domestic violence organizations oppose it, but the Bush administration 
supports it. It is a sham, it is aimed at overturning Roe v. Wade, it 
is further aimed at marginalizing female victims, and it is plainly 
unnecessary.
  It is plainly wrong. I urge a no vote against this antiwoman bill.
  Mr. SENSENBRENNER. Mr. Speaker, I yield myself 1\1/2\ minutes.
  Mr. Speaker, on July 25, 2000, the House of Representatives, by a 
vote of 417-0, passed the Innocent Child Protection Act. This bill 
would prohibit either the Federal Government or any State from 
executing a woman while she carries a child in utero. That bill defined 
``child in utero'' in the same language as the legislation that is 
before us.

                              {time}  1145

  We heard the gentleman from New York (Mr. Nadler), and others, talk 
about two-cell zygotes and other terms that have been used during the 
development of the Homo sapiens, but the protection that was given to 
the child in utero by the bill that passed last year by a vote of 417-
0, I have the roll call here. I noticed the gentleman from New York 
(Mr. Nadler) endorsed this definition when it came to the death 
penalty, as did the gentlewoman from New York (Mrs. Maloney) and the 
gentlewoman from California (Ms. Lofgren). Why should we not use the 
same definition that everybody endorsed last year when it came to 
executing pregnant women at the State and Federal level in the 
legislation that sets up this separate crime?
  I intend to be consistent in my votes by voting for this definition 
in this bill, as I did last year for the definition in the other bill.
  Mr. Speaker, I yield 3 minutes to the gentleman from Indiana (Mr.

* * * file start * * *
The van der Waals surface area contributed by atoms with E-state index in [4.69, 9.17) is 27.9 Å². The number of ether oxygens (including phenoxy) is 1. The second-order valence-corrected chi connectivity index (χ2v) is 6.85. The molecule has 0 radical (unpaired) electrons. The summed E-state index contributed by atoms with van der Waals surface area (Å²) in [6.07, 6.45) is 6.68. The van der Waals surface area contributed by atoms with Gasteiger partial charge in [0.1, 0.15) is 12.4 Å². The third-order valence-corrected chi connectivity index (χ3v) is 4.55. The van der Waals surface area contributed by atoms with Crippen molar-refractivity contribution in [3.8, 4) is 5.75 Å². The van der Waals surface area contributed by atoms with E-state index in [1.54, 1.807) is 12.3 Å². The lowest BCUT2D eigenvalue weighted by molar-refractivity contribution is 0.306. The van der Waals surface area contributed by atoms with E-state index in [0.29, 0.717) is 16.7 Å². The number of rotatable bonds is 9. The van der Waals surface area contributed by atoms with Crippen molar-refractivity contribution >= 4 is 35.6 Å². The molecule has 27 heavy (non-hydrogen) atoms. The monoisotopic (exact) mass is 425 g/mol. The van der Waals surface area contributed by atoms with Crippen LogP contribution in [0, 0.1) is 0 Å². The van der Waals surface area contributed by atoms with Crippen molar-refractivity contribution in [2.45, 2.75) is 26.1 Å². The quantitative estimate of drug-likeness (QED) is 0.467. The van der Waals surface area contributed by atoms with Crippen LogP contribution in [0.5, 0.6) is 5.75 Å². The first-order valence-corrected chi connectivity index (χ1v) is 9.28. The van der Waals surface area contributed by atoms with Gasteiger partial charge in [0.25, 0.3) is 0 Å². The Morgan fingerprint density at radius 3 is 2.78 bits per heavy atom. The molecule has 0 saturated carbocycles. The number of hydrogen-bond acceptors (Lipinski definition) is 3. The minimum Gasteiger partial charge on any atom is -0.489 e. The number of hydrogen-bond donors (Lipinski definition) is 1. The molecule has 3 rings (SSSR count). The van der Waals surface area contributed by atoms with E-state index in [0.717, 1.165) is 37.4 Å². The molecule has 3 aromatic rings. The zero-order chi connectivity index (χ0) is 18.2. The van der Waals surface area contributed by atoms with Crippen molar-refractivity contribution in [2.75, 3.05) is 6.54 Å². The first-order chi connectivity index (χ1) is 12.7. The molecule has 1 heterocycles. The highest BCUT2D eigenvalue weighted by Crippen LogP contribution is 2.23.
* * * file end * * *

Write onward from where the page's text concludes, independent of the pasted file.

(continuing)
Pence).
  Mr. PENCE. Mr. Speaker, I thank the gentleman from Wisconsin (Mr. 
Sensenbrenner) for yielding me this time.
  Mr. Speaker, I rise today as a new Member of this body in strong 
support of H.R. 503, the Unborn Victims of Violence Act, offered by my 
friend and colleague, the gentleman from South Carolina (Mr. Graham).
  Mr. Speaker, it amazes this new Member that there are those who 
oppose this initiative before the House, which is simply an effort to 
defend unborn children from violence. Do we not all have an interest in 
protecting mothers and their children from violent attackers? Who in 
this House has not read a story in the newspaper about an expectant 
mother like that described by the Committee on the Judiciary chairman, 
the story of Shawana Pace whose boyfriend paid to have her assaulted 
and because of that abuse she lost her child? The outrage and the anger 
of the public after these events demands that we take action.
  Mr. Speaker, the opposition, in their zeal to prevent this bill from 
becoming law, would have us believe that punishing criminals for 
existing Federal crimes would compromise the rights of mothers. This 
premise is simply wrong. The Unborn Victims of Violence Act 
specifically targets not women or women's rights, but criminals who 
cause death or harm to an unborn child while committing one of 63 
existing Federal crimes.
  As the gentlewoman from Pennsylvania (Ms. Hart) observed, the Journal 
of the American Medical Association published a recent study that found 
that homicide is the most common cause of death among pregnant women in 
Maryland. A week later, JAMA published another study that found that 6 
percent of all pregnant women in North Carolina are abused while they 
are pregnant.
  Despite these alarming facts, Federal law does not punish criminals 
who prey on pregnant women simply because they are pregnant.
  The alternative to this bill to be offered later today fails to 
address a central cause of violence against pregnant women because it 
fails to recognize that the child is often the primary target of the 
assailant.
  Mr. Speaker, by protecting the child we protect the mother. It is a 
fundamental axiom of Western civilization, the belief in the sanctity 
of human life. By failing to recognize crimes against the life of the 
unborn child, we place not only one life at risk but two. We must 
correct this oversight in Federal law and ensure that criminals who 
prey on pregnant women and their unborn children pay the appropriate 
penalty for their crimes.
  I urge all of my colleagues to support the Unborn Victims of Violence 
Act. This Congress should seize this opportunity to extend the 
protection of the law to the most defenseless in our society.
  Mr. CONYERS. Mr. Speaker, I yield 3 minutes to the gentlewoman from 
California (Ms. Solis).
  Mr. Speaker, will the gentlewoman yield?